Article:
The following photo is of relatives of murderers of Ilan Hallimi:
May they burn in hell, soon.
Murder Trial Puts Focus on French Anti-Semitism
The murder of Ilan Halimi was an anti-Semitic crime. That fact, with which virtually everyone in France now concurs, was established at the opening of the trial this week in Paris of the self-styled "Gang of Barbarians" charged with kidnapping, torturing and then killing the young Jewish man. And although acknowledging Halimi's death as a hate crime may seem like stating the obvious, it's a far from insignificant detail in a country that has tended to minimize the bias aspect of past violence against Jews.
From the opening moments in the trial of 27 youths accused of involvement in the February 2006 abduction, persecution, and murder of Ilan Halimi, the anti-Semitic attitude and motivations of alleged gang leader Youssouf Fofana became quite clear. Previously, Fofana had told police he and his cohorts had chosen to kidnap Halimi for ransom because the victim and his family were Jews and therefore, Fofana believed, they had to be rich. But once in court, Fofana sought to frame his behavior in jihadist language: After shouting "Allah'u akhbar" at the court, for example, Fofana gave his name as "Arabs, African, Revolt, Armed, Barbarian, Salafist [the literalist Muslim puritanism whose more violent incarnation is usually associated with al-Qaeda and other jihadist groups]." Later, Fofana, 28, appeared to taunt the victim's family by, among other things, giving his date of birth as February 13, 2006, the date of Ilan Halimi's death. (See photographs of Nazi Germany's Kistallnacht pogrom)
None of his 26 co-defendants echoed Fofana's tirades; most have minimized their participation in the kidnapping and torture by telling police investigators that they reluctantly participated for of fear of defying the intimidating Fofana. Some also admitted to investigators that Fofana's depictions of Jews as rich exploiters had jibed with the anti-Semitic comments often heard in the racially diverse, economically depressed housing project from which they hailed. Despite the rich-Jew stereotype embraced by many of the accused, the same impoverished milieu from which they came is also home to several large Jewish communities, often founded by Sephardic Jews forced out of France's former north African colonies after independence. These communities report mounting tension with their black and Arab neighbors in recent years.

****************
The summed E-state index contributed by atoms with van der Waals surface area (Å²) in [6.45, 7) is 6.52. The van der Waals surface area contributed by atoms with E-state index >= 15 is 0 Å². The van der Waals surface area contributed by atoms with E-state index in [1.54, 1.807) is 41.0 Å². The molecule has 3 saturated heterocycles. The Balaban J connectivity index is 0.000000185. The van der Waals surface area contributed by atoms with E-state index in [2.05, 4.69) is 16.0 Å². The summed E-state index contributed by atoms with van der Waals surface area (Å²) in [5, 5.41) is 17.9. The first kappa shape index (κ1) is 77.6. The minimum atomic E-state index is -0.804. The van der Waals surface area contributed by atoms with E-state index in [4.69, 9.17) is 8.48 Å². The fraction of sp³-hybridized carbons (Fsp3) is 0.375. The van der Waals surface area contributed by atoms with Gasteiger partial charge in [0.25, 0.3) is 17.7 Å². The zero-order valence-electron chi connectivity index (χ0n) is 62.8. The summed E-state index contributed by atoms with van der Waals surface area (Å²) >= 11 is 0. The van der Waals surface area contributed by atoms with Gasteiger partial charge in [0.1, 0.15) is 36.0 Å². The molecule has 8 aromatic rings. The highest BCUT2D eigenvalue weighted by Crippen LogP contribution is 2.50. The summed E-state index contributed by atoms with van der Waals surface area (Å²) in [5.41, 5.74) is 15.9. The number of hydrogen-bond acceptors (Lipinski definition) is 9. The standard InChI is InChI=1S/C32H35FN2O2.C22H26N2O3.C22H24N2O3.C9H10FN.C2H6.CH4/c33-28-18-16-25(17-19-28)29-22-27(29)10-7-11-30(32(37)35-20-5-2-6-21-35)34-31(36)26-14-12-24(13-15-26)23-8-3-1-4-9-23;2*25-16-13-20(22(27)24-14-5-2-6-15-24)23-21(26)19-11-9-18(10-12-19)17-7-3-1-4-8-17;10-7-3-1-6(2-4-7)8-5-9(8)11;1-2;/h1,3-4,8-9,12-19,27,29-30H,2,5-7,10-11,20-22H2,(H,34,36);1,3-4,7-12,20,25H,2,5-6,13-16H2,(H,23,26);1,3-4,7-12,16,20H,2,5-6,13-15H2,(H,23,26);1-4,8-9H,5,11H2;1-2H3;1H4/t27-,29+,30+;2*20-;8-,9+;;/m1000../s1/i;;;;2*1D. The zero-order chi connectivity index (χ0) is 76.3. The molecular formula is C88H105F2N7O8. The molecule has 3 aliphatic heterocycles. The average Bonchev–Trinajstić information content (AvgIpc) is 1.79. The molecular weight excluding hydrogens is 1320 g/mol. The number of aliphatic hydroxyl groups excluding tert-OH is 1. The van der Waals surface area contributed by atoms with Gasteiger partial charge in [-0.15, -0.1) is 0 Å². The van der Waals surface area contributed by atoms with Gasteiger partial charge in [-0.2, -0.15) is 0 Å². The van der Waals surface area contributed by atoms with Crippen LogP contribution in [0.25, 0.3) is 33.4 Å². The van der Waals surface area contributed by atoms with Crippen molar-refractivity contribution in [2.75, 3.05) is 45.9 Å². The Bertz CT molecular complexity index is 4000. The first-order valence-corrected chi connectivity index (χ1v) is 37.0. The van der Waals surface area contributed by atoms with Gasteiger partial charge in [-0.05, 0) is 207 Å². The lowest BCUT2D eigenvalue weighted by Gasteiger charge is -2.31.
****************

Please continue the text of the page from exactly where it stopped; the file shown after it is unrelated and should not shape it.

At the time of Halimi's death, many commentators — and, initially, even the French police — declined to see Halimi's abduction and murder as an anti-Semitic crime. Instead, they explained it as a naive ransom attempt by plotters whose motivation was financial gain, even if their social milieu and limited education had led them to accept grotesque racist stereotypes of Jews. No one is offering such rationalizations any longer.
"Ilan Halimi was targeted because he was a Jew, and because his tormentors believed he had to be rich, and deserved what was coming to him," says Richard Prasquier, president of the Representative Council of France's Jewish Institutions. "This gang attempted kidnapping two people before Ilan Halimi — both Jews. They were not dissuaded upon realizing Ilan worked in a mobile phone store, didn't earn much, and came from a modest family that couldn't be rich. To them, he was a Jew, so he was victimized."
"If this crime wasn't anti-Semitic, what crime is?" agreed Laurent Joffrin in his editorial for the daily Libération as the trial opened. Joffrin warned that anti-Semitic thinking that has long been present among France's extreme-right and left wing political groups is now gaining traction in France's blighted suburbs. "In the exclusion of the projects, in the racism that strikes minorities, and in their social despair," Joffrin wrote, "the old plague has found favorable terrain."
The "old plague", of course, is also boosted by a tendency to hold France's Jews responsible for Israel's actions: Anti-Semitic attacks here tend to spike during outbreaks of violence between Israel and Palestinians. Prasquier noted the "disturbing surge of [anti-Semitic] acts in January, due to the war in Gaza". Previous outbreaks of Mideast violence in recent years have produced a similar effect in France, which is home to Europe's largest Muslim and Jewish communities — populations of around six million and 350,000 respectively. The 936 anti-Semitic acts reported in 2002, and 974 two years later coincided with flare-ups between Israel and the Palestinians. Those peaks — and perception among many Jews in France and abroad that French authorities had displayed insufficient concern or reaction — led Israeli Prime Minister Ariel Sharon in 2004 to denounce the "spread of the wildest anti-Semitism" in France. The only answer for French Jews, Sharon said, was immediate immigration to Israel for their own safety.
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